Hipparchia (fl. 300 B.C.E.)
Hipparchia is notable for being one of the few women philosophers of Ancient Greece. Drawn to the doctrines and the self-imposed hardships of the Cynic lifestyle, Hipparchia lived in poverty with her husband, Crates the Cynic. While no existing writings are directly attributed to Hipparchia, recorded anecdotal accounts emphasize both her direct, Cynic rhetoric and her nonconformity to traditional gendered roles. Entering into marriage is a traditional social role that Cynics would normally reject; yet with her marriage to Crates, Hipparchia raised Greek cultural expectations regarding the role of women in marriage, as well as the Cynic doctrine itself. With her husband, Hipparchia publicly embodied fundamental Cynic principles, specifically that the path toward virtue was the result of rational actors living in accordance with a natural law that eschewed conventional materialism and embraced both self-sufficiency and mental asperity. Written accounts of Hipparchia’s life reference in particular both her belief in human shamelessness or anaideia, and her rhetorical acuity at Greek symposiums traditionally attended only by men. Along with Crates, Hipparchia is considered a direct influence on the later school of Stoicism.
Table of Contents
1. Life and Philosophy
Hipparchia was a Cynic philosopher from Maroneia in Thrace, who flourished around 300 B.C.E. She became famous for her marriage to Crates the Cynic, and infamous for supposedly consummating the marriage in public. Hipparchia was likely born between 340 and 330 B.C.E., and was probably in her mid-teens when she decided to adopt the Cynic mantle. She may have been introduced to philosophy by her brother, Metrocles, who was a pupil in Aristotle’s Lyceum and later began to follow Crates. Most of our knowledge about Hipparchia comes from anecdotes and sayings repeated by later authors. Diogenes Laertius reports that she wrote some letters, jokes and philosophical refutations, which are now lost (see Diogenes Laertius, Lives of Eminent Philosophers, Vol. II, tr. R. D. Hicks, Cambridge: Harvard University Press, 1925, reprint 1995, VI.96-98). He adds that myriad stories were told about “the female philosopher”.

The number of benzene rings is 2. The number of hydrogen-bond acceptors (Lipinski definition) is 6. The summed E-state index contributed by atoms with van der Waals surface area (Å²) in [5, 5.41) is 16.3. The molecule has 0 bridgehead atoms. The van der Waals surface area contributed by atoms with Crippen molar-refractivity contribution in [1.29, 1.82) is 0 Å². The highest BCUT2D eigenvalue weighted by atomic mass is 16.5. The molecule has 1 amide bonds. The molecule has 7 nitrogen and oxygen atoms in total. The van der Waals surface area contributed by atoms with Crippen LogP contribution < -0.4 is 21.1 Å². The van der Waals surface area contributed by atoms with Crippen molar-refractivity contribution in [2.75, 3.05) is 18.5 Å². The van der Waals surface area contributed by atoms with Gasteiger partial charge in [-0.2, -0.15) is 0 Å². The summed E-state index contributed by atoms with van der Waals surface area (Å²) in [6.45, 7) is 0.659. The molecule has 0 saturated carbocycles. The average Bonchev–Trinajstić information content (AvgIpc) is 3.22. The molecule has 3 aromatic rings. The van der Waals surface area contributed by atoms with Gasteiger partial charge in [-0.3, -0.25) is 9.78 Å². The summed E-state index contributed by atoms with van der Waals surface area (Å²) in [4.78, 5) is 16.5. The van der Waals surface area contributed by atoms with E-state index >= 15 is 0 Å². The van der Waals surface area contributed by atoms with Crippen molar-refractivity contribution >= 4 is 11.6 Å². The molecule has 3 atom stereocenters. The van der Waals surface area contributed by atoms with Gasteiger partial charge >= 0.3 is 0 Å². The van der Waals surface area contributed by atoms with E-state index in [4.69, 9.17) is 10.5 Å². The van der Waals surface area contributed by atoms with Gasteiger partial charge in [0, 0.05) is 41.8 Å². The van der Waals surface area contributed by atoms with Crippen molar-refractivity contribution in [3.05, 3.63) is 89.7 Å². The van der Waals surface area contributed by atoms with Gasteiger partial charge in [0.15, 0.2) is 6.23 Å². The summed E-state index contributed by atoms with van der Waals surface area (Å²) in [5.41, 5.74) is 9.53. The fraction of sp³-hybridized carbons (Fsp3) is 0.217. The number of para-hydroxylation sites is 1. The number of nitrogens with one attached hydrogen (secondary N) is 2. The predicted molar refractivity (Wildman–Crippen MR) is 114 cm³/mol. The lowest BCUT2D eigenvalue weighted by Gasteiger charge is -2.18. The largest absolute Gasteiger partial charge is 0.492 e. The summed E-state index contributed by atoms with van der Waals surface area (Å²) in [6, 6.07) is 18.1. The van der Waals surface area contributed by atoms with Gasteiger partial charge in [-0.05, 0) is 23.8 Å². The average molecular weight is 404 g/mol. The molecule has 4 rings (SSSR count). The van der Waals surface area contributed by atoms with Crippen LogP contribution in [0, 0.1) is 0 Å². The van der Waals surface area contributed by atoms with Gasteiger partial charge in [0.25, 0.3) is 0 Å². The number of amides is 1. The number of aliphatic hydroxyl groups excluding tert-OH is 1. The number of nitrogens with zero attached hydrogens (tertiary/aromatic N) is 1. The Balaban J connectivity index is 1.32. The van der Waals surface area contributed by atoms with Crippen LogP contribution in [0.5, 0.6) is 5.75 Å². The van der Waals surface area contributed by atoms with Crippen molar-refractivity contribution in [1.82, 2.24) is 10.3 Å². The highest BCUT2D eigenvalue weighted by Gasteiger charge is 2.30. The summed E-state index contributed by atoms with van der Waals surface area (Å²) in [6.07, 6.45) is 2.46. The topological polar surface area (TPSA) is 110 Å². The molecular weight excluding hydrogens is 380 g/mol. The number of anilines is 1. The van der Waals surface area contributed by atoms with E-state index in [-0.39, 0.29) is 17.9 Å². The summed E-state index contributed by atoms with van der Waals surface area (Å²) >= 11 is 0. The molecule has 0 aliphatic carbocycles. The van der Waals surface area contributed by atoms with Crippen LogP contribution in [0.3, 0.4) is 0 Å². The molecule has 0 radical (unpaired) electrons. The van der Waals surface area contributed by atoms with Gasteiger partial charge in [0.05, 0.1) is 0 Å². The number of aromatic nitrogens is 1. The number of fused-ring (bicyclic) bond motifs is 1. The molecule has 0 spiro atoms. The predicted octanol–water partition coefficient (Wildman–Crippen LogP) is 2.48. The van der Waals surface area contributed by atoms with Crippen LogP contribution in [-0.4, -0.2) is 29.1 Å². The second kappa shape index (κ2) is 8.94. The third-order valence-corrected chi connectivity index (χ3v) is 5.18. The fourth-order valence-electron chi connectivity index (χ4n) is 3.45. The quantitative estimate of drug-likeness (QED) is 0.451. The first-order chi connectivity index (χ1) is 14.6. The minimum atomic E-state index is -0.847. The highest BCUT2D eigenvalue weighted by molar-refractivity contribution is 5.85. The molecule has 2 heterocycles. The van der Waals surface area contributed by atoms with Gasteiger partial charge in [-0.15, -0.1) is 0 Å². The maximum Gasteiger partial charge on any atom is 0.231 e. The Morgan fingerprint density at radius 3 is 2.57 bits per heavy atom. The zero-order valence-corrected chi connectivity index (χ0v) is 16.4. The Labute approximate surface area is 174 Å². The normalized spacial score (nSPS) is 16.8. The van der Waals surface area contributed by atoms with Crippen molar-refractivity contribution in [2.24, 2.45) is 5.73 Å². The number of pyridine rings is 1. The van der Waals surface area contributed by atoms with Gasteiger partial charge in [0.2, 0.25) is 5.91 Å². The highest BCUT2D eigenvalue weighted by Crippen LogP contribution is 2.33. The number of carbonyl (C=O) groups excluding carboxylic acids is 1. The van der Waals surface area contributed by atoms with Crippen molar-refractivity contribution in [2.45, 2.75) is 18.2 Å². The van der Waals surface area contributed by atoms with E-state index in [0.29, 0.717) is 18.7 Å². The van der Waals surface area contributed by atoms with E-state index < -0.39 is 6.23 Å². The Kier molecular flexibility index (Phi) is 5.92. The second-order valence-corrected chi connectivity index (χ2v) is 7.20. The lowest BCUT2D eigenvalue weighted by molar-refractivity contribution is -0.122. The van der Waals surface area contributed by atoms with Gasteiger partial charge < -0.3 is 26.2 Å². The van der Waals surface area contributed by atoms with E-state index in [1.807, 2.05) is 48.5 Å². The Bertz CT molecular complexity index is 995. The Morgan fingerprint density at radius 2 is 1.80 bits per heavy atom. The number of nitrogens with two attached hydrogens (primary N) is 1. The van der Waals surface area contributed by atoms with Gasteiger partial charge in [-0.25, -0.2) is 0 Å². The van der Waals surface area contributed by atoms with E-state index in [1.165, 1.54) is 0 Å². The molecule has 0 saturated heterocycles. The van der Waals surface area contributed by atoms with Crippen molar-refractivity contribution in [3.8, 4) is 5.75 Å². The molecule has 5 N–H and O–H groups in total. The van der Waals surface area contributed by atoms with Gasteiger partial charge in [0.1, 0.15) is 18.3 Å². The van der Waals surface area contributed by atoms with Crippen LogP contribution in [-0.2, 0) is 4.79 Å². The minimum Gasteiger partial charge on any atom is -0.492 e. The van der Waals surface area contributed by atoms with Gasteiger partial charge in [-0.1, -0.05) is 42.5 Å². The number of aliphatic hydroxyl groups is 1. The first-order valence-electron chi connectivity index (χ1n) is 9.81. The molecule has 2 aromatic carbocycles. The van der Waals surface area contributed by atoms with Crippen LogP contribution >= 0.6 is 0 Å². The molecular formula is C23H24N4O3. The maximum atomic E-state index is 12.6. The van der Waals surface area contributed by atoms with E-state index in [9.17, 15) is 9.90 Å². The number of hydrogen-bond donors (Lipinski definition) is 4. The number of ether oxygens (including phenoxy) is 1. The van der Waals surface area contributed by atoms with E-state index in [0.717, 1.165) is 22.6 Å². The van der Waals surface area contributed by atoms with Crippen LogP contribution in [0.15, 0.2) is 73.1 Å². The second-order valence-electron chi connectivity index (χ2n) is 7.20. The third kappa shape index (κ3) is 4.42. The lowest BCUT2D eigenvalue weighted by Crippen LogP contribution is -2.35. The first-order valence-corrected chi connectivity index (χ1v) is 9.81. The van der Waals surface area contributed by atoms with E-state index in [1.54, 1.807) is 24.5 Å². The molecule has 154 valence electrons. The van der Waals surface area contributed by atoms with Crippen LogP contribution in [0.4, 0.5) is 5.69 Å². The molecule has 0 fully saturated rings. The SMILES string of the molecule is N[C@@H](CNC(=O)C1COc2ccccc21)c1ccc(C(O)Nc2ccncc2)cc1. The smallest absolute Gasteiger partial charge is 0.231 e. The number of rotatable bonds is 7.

Diogenes Laertius claims that Hipparchia was so eager to marry Crates that she threatened to kill herself rather than live in any other way. (DL VI.96.7-8) Although Crates was by this time an old man, she rejected her other youthful suitors because she had fallen in love with “both the discourses and the life” of Crates, and was said to be “captured” by the logos of the Cynics. (VI.96.1 and 4-5) At the request of her parents, Crates tried to talk Hipparchia out of the marriage. (VI.96.9-10) When he failed in this task, he disrobed in front of her and said, “this is the groom, and these are his possessions; choose accordingly.” (VI.96.11-15) This tale should be taken with the proverbial grain of salt, given that Diogenes Laertius is writing centuries later, and that his account may include ‘apt’ stories that are technically false, but which arose and were transmitted because they were taken to be revealing illustrations. Given the interest and controversy generated by the female Cynic, it is easy to imagine stories of this kind being told about her. In any event, we know that Hipparchia chose to marry Crates and share his philosophical pursuits.